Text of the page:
The all-electric Morgan 3 Wheeler is due to drop at this year’s Goodwood Festival of Speed. But our deputy editor asks, is this really what Morgan stands for?
Chances are, much like Porsche and Lotus SUVs, electric 911s, off-road Ariel Atoms, and near-400hp Golf GTIs, this topic has already done the rounds at your local water cooler. And I admit, when talking about ‘the purity of a brand’, the grooves of this particular record have been worn almost smooth over the years through overuse.
But I’m afraid I can’t help myself here, since I just can’t see the point of an all-electric Morgan 3 Wheeler.
Said prototype is due to make its debut at the upcoming Goodwood Festival of Speed, and given that the Morgan Motor Company name positively oozes more than 100 years of heritage, it’s tempting to pass the news off as a handy marketing campaign on one of the grandest motoring stages in the world. Lest we forget the zero emission Renault Z.E. and Mercedes SLS AMG Electric that have graced Lord March’s lawn in recent years…
The concept though of a hyper fuel-efficient Morgan is hardly a new one. Company CEO Charles Morgan has long since championed the idea of ‘niche’ driving fun and the potential of electric sports car performance, with previous projects including the Supersports-based E+ and Plus 8-inspired Plus E of just three years ago. Nor was this mere preamble, Morgan himself publicly lauding the 94bhp Zytek-powered Plus E’s performance capabilities and suggesting that, even if high running and maintenance costs – plus insufficient power stations – were high enough to make the project implausible, it could well be the driving force for Morgan further down the line.
And on paper at least, the new electric 3 Wheeler – or EV3 – does back this up. Details remain thin on the ground, but the rear-mounted electric motor sends 75kW/101bhp to the rear wheel as opposed to its predecessor’s 70kW/94bhp output, enjoys 240km of range compared with the Plus E’s 190km, and – somehow – weighs in ‘less than its combustion based counterpart’ at 450kg. A lighter chassis and, as a result, smaller batteries account for not only the weight loss but also reduced production costs. Stylistically the ‘Morgan look’ remains intact, albeit with a more rounded and ‘aerodynamic’ bodykit, plus the loss of that 2-litre V-Twin protruding from the front end and the now obsolete side-mounted exhaust pipe. With a revised electric powertrain, a modified design and a production plan already set for 2016 (pending market reaction), the EV3 could – theoretically at least – become THE future of the Morgan Motor Company.
But, I ask, should it?
Morgan is far from the first manufacturer to uphold both its heritage and its founder’s original company image whilst simultaneously aiming to keep the accountants happy: Mr Luca Di Montezemolo for instance could no doubt tell a few stories about the new, less exclusive turbocharged Ferraris that are currently being churned out the Maranello gates with greater philosophy. But while Ferrari today continues to develop performance machines of their time – LaFerrari being today’s best example – rarely has this been the case for Morgan: the fifth generation Aero 8 may well be the ‘most refined’ example yet from the company, but even with the 367bhp 4.8 litre BMW V8 intact, it could still slot into early 1930s Britain with limited fuss or consternation. In looking for ‘the niche’, Morgan is still all too aware of its roots, and one does wonder exactly how an electric powertrain would fit that mould.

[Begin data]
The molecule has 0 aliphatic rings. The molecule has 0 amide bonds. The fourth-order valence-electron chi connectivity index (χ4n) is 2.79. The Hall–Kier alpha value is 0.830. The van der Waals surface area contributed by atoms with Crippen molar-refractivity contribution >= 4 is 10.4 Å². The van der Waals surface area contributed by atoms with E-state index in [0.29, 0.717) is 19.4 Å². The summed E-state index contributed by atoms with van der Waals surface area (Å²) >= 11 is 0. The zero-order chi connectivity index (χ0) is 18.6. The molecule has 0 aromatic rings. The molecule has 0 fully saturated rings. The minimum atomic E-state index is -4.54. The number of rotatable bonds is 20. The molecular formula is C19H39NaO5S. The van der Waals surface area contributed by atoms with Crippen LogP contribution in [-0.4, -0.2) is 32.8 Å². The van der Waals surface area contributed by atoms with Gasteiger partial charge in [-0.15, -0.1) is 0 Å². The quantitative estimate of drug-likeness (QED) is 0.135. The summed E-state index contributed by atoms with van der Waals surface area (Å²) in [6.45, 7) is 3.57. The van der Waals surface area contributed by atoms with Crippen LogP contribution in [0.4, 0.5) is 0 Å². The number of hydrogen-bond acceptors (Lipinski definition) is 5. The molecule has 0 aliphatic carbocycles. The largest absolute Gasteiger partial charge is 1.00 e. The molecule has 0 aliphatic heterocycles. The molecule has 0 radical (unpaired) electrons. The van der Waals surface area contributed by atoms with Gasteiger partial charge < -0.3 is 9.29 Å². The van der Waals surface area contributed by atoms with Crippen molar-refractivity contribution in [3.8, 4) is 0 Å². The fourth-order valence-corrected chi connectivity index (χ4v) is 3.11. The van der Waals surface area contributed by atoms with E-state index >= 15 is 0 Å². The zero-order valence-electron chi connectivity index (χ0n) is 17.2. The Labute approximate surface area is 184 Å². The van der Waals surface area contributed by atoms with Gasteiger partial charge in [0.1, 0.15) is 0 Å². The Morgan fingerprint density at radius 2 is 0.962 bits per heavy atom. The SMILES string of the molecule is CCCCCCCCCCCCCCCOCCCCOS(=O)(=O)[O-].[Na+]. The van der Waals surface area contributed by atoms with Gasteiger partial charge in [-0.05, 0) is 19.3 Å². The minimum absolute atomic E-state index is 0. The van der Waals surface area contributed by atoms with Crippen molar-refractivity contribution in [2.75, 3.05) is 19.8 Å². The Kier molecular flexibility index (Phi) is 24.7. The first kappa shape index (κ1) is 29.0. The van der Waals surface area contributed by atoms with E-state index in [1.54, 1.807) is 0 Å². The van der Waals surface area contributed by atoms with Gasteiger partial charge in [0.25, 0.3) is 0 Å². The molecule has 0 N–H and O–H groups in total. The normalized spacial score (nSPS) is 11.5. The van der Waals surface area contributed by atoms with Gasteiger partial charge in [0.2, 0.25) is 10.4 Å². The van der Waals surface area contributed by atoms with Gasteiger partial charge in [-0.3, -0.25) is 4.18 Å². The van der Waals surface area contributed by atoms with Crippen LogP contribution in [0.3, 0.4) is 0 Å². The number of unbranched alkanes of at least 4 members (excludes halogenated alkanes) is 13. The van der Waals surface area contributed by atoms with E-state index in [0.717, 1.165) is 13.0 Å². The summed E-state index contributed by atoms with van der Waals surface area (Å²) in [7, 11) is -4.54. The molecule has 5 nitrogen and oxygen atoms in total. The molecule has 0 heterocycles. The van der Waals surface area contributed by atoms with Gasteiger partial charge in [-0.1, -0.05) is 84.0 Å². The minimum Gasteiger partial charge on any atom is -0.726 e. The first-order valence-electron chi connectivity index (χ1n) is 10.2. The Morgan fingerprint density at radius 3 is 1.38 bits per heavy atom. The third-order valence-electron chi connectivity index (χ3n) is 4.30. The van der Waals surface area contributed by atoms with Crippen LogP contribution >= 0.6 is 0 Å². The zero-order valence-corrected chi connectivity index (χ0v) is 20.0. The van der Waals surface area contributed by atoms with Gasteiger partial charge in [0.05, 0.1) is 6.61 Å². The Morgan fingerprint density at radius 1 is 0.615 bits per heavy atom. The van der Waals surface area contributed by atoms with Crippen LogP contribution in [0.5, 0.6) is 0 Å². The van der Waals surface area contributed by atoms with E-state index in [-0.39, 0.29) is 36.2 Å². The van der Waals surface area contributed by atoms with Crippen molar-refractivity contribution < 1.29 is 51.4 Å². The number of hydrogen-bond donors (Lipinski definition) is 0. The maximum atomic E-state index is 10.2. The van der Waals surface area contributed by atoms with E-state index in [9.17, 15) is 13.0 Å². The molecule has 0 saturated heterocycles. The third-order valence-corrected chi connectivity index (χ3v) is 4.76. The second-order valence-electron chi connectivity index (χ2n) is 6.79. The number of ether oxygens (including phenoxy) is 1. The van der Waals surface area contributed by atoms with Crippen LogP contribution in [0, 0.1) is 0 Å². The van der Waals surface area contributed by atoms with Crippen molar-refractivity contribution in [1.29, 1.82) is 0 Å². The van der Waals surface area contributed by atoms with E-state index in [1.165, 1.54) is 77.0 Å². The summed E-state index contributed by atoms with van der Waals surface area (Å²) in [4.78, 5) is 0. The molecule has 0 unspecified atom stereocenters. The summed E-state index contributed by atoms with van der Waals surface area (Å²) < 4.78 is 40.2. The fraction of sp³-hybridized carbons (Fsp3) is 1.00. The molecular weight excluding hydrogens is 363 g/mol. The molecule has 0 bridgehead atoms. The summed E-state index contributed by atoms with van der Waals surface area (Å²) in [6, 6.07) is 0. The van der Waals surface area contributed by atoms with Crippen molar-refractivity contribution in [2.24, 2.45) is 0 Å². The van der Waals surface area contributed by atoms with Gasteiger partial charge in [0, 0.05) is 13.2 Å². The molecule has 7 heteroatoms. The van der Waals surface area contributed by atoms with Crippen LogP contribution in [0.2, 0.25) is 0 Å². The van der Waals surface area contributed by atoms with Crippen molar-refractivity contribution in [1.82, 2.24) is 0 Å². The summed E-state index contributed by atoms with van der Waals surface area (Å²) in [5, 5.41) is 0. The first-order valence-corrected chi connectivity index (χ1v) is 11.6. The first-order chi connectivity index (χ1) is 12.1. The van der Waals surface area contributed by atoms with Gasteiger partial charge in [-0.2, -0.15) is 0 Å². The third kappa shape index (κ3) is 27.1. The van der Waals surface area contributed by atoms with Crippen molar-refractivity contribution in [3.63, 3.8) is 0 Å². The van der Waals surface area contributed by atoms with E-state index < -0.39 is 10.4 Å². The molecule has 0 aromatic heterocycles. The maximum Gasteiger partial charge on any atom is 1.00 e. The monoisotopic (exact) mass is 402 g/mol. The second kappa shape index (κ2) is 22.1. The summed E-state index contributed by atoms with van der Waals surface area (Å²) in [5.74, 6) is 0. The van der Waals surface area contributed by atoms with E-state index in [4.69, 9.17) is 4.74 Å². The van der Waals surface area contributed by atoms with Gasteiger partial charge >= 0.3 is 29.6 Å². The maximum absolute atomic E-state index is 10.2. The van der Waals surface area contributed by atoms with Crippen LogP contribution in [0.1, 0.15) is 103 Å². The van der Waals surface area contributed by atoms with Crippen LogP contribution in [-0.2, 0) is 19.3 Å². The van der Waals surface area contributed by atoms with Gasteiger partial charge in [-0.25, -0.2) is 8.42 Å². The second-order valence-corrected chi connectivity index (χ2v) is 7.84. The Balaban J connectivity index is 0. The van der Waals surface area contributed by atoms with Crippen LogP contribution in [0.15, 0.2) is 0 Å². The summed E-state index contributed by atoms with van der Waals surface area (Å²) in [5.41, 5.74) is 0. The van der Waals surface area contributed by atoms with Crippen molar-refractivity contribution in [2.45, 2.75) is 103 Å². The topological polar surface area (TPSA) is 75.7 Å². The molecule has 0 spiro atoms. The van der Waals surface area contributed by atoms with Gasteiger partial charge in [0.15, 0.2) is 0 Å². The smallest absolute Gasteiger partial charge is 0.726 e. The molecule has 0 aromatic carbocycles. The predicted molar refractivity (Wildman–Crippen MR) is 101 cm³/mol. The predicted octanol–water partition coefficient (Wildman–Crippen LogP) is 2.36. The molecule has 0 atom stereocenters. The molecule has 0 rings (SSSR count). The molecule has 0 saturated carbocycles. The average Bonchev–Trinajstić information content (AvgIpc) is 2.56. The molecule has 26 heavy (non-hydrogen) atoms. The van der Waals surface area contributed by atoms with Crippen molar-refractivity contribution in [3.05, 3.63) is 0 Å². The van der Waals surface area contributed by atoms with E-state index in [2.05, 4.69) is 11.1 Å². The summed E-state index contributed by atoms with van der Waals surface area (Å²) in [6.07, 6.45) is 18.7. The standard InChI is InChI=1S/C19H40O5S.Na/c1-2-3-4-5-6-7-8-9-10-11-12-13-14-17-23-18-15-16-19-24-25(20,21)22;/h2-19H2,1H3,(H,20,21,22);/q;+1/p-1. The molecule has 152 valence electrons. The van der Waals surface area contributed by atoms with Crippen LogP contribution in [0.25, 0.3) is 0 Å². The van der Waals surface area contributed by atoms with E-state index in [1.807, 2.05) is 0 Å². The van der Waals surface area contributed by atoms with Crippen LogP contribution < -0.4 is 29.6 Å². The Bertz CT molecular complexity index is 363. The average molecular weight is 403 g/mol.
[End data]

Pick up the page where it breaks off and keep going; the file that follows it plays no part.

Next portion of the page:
I admit, though I have driven cars faster, more powerful, more practical and more fuel efficient than the combustion-powered 3 Wheeler, very few – VERY few – have instilled the same thrill of driving as Morgan’s most distinctive model. There are no anti-lock brakes, no power steering systems, no boot space, no windscreen, barely enough room for a full-sized adult, and less than half a dozen gauges and switches, technologically advanced driver assistance systems given the boot in favour of 87bhp, a 185kph top speed (if you’re brave enough) and a wonderfully dramatic sense of ‘Britishness’: I remember feeling a twang of disappointment on climbing aboard the Roadster 3.7 and finding a multi-CD changer and remote where I had half expected to find a gramophone playing the light programme. It’s an experience created not via windtunnel testing or aerodynamic bodywork but through hours of handmade engineering and panelling by a small team in Malvern (presumably with a cup of Tetley’s in the pot0, into which its difficult to see an electric or hybrid powerplant slotting seamlessly. I just wonder if a Morgan for the modern age, regardless of the ‘new niches’ it brings, is to miss the point of the brand entirely.
Of course, just ten years ago many said much the same thing about the Porsche Cayenne.